I block roughly 30 to 40 percent of all DNS queries to ad and analytic servers in the course of a day. A lot of the time it's just the client freaking out and doing repeat call home attempts because it never gets through. But it's still amazing what it catches.

I have been using Privacy Badger on Firefox running on Fedora 31, and it seems that, in addition to blocking trackers, it also blocks adds. Is there any problem/conflict if I also install uBlock Origin?

Most advertisers will argue that without their ads, the majority of these sites would not be able to provide the content that they do. Whilst there may be a shred of truth in this, I would argue that it's the popularity of the site and its content that draws the reader. If it's a poor site, it won't survive and the overall quality of the internet goes up.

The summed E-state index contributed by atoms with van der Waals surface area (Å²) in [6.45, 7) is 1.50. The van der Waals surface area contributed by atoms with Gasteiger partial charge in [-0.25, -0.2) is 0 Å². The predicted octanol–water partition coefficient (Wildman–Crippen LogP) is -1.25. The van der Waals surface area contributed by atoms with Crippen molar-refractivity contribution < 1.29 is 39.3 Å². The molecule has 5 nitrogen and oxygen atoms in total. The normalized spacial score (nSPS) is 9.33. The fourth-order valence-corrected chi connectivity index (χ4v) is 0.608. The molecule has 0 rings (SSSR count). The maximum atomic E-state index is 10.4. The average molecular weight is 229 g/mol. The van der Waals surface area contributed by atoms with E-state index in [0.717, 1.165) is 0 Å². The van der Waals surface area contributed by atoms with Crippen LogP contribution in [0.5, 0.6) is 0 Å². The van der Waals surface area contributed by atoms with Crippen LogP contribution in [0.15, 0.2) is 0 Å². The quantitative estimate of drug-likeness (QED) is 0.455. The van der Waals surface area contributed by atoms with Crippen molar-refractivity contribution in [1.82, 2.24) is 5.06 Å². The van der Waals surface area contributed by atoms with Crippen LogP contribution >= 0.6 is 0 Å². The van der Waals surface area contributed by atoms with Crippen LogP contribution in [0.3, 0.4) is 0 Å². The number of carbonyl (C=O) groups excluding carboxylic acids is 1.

Frankly, I don't even see ads no matter how much they like to shove it in your face. I use an adblocker so I am not downloading rubbish content that I neither want nor wish to be paying for.

For those sites that demand I leave identifying information in order to view them, I leave. If I am really vexed to see it, I will take the trouble to create a false identity. Who wins there?

That being said, there is a need for a decent site to obtain funding or some means for survival but there must be a better way than paid advertising.